By Maggie Beamguard
Bats may use sonar to get around, but they don’t fly completely under the radar.
We didn’t notice our uninvited guests swooping around our yard at first. What we did notice in the late spring was their guano on our back porch walkway.
The fanged critters set up house in our gables. I shiver just writing that last sentence.
Bats! Bats! Bats! I picture them weaseling into nooks and crannies, hanging by their feet in hidden spaces, flapping their wings and grotesquely swaying enmasse. It’s enough to make me rabid.
During a frantic internet search, I discovered even though they look like evil angels of darkness, the mammals have enough redeeming qualities to ensure special protections. We would have to live with them until August to have a licensed wildlife control agent remove them.
The mating season for the winged vipers occurs between May 1 and July 31. So to protect the pups, the state of North Carolina would not allow us to issue an eviction notice.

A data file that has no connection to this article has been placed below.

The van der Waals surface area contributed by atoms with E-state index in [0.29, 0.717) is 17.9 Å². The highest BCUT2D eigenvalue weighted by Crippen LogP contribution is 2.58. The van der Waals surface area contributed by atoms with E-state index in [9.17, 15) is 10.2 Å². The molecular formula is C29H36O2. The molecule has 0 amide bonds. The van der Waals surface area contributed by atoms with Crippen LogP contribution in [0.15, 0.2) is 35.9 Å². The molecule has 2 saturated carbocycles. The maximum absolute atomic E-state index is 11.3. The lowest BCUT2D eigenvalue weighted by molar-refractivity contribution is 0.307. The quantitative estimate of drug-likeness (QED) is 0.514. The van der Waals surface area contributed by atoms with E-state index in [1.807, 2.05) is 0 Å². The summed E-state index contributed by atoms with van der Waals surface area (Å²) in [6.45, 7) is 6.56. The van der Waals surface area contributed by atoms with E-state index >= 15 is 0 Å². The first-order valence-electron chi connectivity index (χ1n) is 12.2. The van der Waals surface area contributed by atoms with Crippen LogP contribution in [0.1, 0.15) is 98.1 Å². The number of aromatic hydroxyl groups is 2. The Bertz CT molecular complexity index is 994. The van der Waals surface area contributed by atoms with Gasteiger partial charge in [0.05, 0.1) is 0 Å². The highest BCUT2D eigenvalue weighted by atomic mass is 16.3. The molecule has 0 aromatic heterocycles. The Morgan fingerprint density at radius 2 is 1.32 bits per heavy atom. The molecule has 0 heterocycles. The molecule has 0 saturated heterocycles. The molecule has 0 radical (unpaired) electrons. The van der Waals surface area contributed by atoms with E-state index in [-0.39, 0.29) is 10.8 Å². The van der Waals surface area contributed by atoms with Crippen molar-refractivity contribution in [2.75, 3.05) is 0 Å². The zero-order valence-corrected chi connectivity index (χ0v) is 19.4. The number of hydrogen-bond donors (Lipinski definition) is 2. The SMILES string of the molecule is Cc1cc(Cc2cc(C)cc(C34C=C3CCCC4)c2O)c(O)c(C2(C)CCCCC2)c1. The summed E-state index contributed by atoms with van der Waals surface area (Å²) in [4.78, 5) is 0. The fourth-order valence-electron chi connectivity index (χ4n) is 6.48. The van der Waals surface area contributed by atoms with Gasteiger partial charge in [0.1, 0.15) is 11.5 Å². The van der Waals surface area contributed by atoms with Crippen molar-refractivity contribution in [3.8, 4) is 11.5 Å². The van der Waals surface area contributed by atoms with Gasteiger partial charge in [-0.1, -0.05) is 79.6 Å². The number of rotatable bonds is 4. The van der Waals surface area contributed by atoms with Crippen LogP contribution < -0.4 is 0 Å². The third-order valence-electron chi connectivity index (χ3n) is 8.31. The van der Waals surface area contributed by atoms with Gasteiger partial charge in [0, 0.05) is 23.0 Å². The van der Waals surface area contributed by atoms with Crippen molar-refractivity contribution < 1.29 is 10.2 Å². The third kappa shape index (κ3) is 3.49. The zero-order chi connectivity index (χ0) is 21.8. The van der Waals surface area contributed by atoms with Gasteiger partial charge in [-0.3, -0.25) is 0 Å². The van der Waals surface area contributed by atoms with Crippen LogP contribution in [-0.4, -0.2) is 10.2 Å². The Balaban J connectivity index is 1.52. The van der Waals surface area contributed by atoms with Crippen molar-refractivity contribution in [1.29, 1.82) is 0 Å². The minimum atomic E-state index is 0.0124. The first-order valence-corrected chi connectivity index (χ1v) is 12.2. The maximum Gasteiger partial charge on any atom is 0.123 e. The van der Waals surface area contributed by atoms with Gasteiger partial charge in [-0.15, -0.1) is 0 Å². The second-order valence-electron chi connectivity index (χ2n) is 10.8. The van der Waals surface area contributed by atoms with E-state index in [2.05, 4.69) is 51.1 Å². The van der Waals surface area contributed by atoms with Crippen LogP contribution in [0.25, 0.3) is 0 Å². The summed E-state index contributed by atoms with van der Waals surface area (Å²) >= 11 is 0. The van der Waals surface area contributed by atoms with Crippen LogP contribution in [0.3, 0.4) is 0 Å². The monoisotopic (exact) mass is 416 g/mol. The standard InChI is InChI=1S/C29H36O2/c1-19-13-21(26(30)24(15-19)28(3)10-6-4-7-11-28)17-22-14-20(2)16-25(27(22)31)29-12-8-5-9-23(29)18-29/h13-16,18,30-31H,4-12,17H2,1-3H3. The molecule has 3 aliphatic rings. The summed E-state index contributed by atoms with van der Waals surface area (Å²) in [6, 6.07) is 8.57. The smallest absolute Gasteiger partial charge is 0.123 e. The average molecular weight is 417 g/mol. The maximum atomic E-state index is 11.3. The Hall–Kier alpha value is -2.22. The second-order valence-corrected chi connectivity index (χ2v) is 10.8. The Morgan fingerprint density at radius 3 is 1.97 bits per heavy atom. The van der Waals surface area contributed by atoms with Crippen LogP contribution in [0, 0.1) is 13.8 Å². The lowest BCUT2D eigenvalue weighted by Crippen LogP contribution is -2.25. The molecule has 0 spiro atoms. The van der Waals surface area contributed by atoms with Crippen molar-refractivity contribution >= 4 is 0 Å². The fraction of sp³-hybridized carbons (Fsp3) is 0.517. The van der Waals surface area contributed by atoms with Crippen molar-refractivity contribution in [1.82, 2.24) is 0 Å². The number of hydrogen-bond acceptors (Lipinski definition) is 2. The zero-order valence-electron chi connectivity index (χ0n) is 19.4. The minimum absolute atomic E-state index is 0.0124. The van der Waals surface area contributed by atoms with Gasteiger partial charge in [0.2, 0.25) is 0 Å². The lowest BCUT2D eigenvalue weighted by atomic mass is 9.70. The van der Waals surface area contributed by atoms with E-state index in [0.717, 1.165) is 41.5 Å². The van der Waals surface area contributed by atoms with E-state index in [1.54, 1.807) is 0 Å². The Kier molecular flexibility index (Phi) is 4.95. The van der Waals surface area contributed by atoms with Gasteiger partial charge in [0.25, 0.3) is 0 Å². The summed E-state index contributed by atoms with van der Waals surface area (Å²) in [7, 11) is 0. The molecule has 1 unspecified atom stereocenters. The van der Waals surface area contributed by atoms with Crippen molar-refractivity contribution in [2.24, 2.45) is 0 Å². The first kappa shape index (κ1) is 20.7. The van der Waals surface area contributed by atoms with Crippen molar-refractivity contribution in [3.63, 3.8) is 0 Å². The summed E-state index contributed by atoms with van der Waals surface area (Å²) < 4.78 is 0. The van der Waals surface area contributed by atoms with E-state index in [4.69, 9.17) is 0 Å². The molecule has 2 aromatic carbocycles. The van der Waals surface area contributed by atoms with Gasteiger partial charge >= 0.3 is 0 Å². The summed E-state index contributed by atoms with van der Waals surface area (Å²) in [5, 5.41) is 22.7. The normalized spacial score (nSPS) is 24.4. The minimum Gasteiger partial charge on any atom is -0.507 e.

For the past few months, we’ve been side-stepping the walkway, politely tolerating our messy tenants. At least they are doing us the favor of eating their body weight in insects every day.
It helps me to visualize the bat babies we are protecting. They seem cute in a romantic, gothcore kind of way.
The poet Shel Silversteen even wrote a sweet poem about them in A Light in the Attic, titled “Batty.”
The baby bat
Screamed out in fright,
“Turn on the dark,
I’m afraid of the light.”
So I made peace with the bat nursery we hosted this summer, knowing those little creatures roosting in our eves will go on to play an important part in the ecosystem.
But when Aug. 1 rolled around, once the adult bats finished with their monkey business, we didn’t hesitate to call some bat men to remove the little bloodsuckers.
The experts say our house is now sealed against future invasions, but they are crafty and known to wiggle into openings as small as a finger.
With our bat colony dispersed, I suppose I’ll come up with some other halloween decorations.
I do think this whole experience has made me a little batty. Our former occupants have given me some costume inspiration. I’ll be perfecting my accent for when I wear it on Oct. 31. Beware all! “I vant to suck your blood!”
Contact Maggie Beamguard at firstname.lastname@example.org.